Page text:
Jason vs. Freddy…vs. The Quiet Guy Next Door (It’s Always the Quiet Ones)

July 26, 2011

Articles, Arts & Literature

by Michael A. Kozlowski:

When you think of horror stories (or movies, for that matter) it’s likely that the images conjured up are vampires, werewolves, demons, zombies or some sort of human things that die at the end but prove exceptionally resilient when the sequel comes around. That’s cool! Those are some great monsters and can make for great stories, but they are only part of what horror is about.

On the other side of the coin we have horror where the “monster” is some psychopath or virus or just a bad set of circumstances and coincidences that lead to a terrifying situation. These are the stories that remove the supernatural element and scare the shit out of you anyway. And for my money, they’re the ones that really keep people up at night.

Many of the legends that the horror genre was built upon were the populace’s response to things they didn’t understand.  They knew bad things happened but, as God-fearing people, they needed to explain why (because “that’s just the way the world is fucked up” didn’t seem like a good enough answer) and they didn’t have a particularly firm grasp on science and such. Typically, people would dream up some supernatural villain, which generally was in league with, or cursed by, the Devil or some such, to explain why good, old Jebediah fell to the ground and flopped around like a fish and then died or why, when we dug up Grandpa’s corpse (you know, just ‘cause we do that kind of shit around here) was there some blood around his mouth and he looked kind of plump and, while we’re at it, he doesn’t seem nearly rotted enough for having been buried for a few months. Old Jebediah was obviously cursed by some village witch (who would be promptly rounded up, tried and burned alive) and Grampa must be creeping out of his grave at night and feasting on people’s blood (probably because a dog jumped over his body as that sort of happenstance would surely result in this sort of undead behavior). See. People didn’t know what epilepsy was or understand how decomposition worked, so they made up stories to explain it to themselves.

All that kind of stuff is good shit and I am grateful for the misguided and disturbed imagination of our ancestors because they created a whole field of literature for me to play in today. And I’m grateful for the writers and movie makers who came before me, and those who continue the genre today, for expanding and twisting and molding these legends into the ghoulish monsters that inhabit our horror stories. However, as a 21st century resident of an industrialized nation, it’s pretty easy for me to dismiss these monsters as creepy, but unrealistic, figments of imagination. A good creature feature might get my heart rate up a bit and a good ghost story might result in an extra light or two left on when I go to bed but, in the end, I’m not really worried about a vampire tapping on my window or that my Uncle Fred might shed his clothes and turn into a wolf during a full moon (even though I might put an extra pad lock on the hen house during that time. You know, better safe than sorry).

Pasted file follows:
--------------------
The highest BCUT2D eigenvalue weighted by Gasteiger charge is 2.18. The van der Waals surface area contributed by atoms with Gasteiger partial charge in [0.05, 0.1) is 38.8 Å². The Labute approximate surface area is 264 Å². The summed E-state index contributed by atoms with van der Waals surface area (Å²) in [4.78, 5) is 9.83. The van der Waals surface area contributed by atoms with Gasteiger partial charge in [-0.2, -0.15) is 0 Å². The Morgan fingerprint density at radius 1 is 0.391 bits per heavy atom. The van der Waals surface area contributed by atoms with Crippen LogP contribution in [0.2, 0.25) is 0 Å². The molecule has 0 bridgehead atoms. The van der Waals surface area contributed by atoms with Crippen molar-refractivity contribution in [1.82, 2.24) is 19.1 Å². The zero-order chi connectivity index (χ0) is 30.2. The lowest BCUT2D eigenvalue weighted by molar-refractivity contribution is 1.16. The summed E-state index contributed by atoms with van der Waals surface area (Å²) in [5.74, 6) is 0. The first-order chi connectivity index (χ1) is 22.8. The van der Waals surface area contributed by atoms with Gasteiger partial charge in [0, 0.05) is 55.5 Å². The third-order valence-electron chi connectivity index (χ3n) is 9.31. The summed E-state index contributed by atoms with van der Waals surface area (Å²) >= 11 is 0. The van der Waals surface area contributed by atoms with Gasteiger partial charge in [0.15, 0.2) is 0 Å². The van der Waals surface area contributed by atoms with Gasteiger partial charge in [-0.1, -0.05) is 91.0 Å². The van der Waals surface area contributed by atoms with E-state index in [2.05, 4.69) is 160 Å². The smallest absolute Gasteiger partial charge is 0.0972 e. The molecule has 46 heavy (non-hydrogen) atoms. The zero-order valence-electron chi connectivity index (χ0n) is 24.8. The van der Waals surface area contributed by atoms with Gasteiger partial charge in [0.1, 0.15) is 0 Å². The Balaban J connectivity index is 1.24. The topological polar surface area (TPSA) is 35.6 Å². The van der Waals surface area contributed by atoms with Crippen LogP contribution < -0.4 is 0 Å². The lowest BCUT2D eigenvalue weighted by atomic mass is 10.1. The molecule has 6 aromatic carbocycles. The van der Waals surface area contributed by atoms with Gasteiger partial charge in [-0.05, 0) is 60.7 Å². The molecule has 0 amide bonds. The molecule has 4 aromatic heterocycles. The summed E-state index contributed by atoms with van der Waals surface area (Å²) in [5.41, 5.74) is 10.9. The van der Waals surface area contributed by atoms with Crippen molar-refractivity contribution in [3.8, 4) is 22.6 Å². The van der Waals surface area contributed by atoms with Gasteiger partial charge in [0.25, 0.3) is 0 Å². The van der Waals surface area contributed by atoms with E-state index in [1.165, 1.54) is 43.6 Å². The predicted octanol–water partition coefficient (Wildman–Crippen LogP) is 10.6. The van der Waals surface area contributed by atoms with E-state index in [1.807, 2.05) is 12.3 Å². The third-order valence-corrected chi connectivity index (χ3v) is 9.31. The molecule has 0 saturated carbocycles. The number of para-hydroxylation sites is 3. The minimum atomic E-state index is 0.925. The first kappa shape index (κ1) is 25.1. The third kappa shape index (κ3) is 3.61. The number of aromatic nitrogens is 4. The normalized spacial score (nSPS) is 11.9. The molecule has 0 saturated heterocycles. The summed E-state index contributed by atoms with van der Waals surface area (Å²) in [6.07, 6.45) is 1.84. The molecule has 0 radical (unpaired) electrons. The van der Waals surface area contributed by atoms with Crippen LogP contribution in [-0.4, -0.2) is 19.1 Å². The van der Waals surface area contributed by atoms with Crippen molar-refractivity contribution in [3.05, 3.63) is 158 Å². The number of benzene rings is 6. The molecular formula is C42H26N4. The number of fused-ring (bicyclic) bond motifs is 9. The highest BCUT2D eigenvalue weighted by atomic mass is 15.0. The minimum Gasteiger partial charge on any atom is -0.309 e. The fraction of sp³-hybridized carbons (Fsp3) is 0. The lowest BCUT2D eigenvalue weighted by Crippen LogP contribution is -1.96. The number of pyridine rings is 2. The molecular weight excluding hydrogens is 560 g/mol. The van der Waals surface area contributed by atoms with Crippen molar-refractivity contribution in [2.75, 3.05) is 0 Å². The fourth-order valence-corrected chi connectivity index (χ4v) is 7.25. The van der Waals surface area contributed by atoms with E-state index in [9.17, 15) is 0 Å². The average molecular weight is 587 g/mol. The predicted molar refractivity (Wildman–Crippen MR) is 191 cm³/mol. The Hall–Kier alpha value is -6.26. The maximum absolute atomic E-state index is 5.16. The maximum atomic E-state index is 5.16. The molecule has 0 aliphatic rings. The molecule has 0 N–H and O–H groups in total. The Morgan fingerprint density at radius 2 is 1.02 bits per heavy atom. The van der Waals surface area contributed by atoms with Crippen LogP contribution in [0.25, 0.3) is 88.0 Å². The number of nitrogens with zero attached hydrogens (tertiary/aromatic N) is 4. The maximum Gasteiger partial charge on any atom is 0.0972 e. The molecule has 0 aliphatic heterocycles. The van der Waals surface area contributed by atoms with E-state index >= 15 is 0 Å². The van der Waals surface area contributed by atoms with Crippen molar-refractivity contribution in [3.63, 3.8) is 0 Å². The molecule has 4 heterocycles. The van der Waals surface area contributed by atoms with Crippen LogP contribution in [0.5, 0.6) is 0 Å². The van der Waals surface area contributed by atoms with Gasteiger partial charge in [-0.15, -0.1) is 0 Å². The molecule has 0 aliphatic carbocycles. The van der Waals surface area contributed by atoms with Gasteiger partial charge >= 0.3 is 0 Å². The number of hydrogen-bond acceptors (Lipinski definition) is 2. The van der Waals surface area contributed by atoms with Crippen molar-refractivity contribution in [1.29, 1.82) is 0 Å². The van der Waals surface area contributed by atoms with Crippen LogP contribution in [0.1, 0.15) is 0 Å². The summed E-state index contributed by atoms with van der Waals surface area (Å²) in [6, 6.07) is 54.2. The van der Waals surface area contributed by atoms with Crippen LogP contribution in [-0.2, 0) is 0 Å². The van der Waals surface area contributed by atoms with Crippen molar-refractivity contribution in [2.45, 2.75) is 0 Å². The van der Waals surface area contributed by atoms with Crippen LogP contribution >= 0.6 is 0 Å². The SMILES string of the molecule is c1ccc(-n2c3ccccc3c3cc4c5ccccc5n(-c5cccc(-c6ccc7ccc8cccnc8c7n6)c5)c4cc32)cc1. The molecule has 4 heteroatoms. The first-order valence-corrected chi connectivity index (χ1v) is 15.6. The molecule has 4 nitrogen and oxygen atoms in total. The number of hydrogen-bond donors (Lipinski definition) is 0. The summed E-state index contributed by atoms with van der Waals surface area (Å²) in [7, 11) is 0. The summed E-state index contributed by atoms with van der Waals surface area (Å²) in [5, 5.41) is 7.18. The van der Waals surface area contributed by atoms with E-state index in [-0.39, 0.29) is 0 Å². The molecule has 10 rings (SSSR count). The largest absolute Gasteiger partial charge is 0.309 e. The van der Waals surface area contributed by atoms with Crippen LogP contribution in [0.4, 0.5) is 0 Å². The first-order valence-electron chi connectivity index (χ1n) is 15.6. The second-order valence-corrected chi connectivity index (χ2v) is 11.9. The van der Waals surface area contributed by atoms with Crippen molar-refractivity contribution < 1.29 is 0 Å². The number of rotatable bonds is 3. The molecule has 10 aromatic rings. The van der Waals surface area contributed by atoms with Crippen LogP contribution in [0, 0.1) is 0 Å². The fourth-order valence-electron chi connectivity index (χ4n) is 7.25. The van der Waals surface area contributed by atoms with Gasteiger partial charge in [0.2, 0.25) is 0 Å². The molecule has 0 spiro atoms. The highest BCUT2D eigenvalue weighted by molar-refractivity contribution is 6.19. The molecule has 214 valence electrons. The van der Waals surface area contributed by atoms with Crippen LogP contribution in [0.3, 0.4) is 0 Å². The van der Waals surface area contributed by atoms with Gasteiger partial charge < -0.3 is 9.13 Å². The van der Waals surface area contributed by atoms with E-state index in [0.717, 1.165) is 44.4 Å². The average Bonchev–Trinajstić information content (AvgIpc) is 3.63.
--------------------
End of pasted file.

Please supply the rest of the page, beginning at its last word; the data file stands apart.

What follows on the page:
Now, give me a story about an experimental virus getting loose from some government lab and mutating people into super strong cannibals or about some psychopath deciding that everybody with blue eyes and black hair are in league with Satan and need to be exterminated or about some dude going on a killing spree because his Twinkies were stale and I’m apt to be kept up all night. That stuff is not only scary, it’s fucking likely. You see that kind of horror on the news every day.
Even as a horror writer, I am continually shocked by the depths of depravity that we humans can sink to. It boggles the mind. Frankly, I sometimes find it difficult to come up with stuff that I think will actually scare people. Fortunately, most of us are not directly affected by the human monsters out there. But when you read a story or see a movie where the villain, or the horror element, is someone, or something, you can look at say, “Yeah, that’s plausible” it tends to freak you out a bit.

You can find Michael at his website or on Twitter @MAKozlowski.

, , , , ,


Subscribe to our RSS feed and social profiles to receive updates.

No comments yet.

Leave a Reply

Fill in your details below or click an icon to log in: Logo

You are commenting using your account. Log Out / Change )

Twitter picture

You are commenting using your Twitter account. Log Out / Change )

Facebook photo

You are commenting using your Facebook account. Log Out / Change )

Google+ photo

You are commenting using your Google+ account. Log Out / Change )

Connecting to %s

%d bloggers like this: